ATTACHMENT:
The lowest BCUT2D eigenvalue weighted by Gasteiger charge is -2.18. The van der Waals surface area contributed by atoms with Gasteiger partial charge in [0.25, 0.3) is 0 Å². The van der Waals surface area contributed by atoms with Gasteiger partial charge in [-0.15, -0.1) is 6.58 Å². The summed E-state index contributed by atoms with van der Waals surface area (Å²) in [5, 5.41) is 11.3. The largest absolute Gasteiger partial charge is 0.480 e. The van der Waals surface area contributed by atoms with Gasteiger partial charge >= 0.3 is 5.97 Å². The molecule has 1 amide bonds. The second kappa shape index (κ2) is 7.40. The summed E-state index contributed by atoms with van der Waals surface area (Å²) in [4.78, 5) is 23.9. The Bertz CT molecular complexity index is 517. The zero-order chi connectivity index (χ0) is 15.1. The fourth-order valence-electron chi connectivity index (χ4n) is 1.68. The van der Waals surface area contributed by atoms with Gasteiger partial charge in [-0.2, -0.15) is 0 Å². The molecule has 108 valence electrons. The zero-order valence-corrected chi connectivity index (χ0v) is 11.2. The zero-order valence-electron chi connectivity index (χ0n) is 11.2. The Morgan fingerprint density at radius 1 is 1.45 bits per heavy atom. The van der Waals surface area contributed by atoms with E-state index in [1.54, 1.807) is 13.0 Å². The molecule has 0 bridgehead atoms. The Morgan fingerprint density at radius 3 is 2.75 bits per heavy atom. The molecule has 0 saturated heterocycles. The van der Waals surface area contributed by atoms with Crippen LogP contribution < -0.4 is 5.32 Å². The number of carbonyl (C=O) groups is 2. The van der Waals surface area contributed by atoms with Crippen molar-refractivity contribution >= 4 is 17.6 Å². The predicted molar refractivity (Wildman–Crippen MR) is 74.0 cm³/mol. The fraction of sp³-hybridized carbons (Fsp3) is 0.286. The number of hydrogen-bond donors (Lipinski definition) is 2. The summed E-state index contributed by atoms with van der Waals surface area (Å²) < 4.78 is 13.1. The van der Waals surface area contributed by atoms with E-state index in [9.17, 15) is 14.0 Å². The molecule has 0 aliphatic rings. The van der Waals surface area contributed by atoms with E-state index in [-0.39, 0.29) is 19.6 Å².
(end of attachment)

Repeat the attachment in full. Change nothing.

The lowest BCUT2D eigenvalue weighted by Gasteiger charge is -2.18. The van der Waals surface area contributed by atoms with Gasteiger partial charge in [0.25, 0.3) is 0 Å². The van der Waals surface area contributed by atoms with Gasteiger partial charge in [-0.15, -0.1) is 6.58 Å². The summed E-state index contributed by atoms with van der Waals surface area (Å²) in [5, 5.41) is 11.3. The largest absolute Gasteiger partial charge is 0.480 e. The van der Waals surface area contributed by atoms with Gasteiger partial charge >= 0.3 is 5.97 Å². The molecule has 1 amide bonds. The second kappa shape index (κ2) is 7.40. The summed E-state index contributed by atoms with van der Waals surface area (Å²) in [4.78, 5) is 23.9. The Bertz CT molecular complexity index is 517. The zero-order chi connectivity index (χ0) is 15.1. The fourth-order valence-electron chi connectivity index (χ4n) is 1.68. The van der Waals surface area contributed by atoms with Gasteiger partial charge in [-0.2, -0.15) is 0 Å². The molecule has 108 valence electrons. The zero-order valence-corrected chi connectivity index (χ0v) is 11.2. The zero-order valence-electron chi connectivity index (χ0n) is 11.2. The Morgan fingerprint density at radius 1 is 1.45 bits per heavy atom. The van der Waals surface area contributed by atoms with E-state index in [1.54, 1.807) is 13.0 Å². The molecule has 0 bridgehead atoms. The Morgan fingerprint density at radius 3 is 2.75 bits per heavy atom. The molecule has 0 saturated heterocycles. The van der Waals surface area contributed by atoms with Crippen LogP contribution < -0.4 is 5.32 Å². The number of carbonyl (C=O) groups is 2. The van der Waals surface area contributed by atoms with Crippen molar-refractivity contribution >= 4 is 17.6 Å². The predicted molar refractivity (Wildman–Crippen MR) is 74.0 cm³/mol. The fraction of sp³-hybridized carbons (Fsp3) is 0.286. The number of hydrogen-bond donors (Lipinski definition) is 2. The summed E-state index contributed by atoms with van der Waals surface area (Å²) < 4.78 is 13.1. The van der Waals surface area contributed by atoms with E-state index in [9.17, 15) is 14.0 Å². The molecule has 0 aliphatic rings. The van der Waals surface area contributed by atoms with E-state index in [-0.39, 0.29) is 19.6 Å².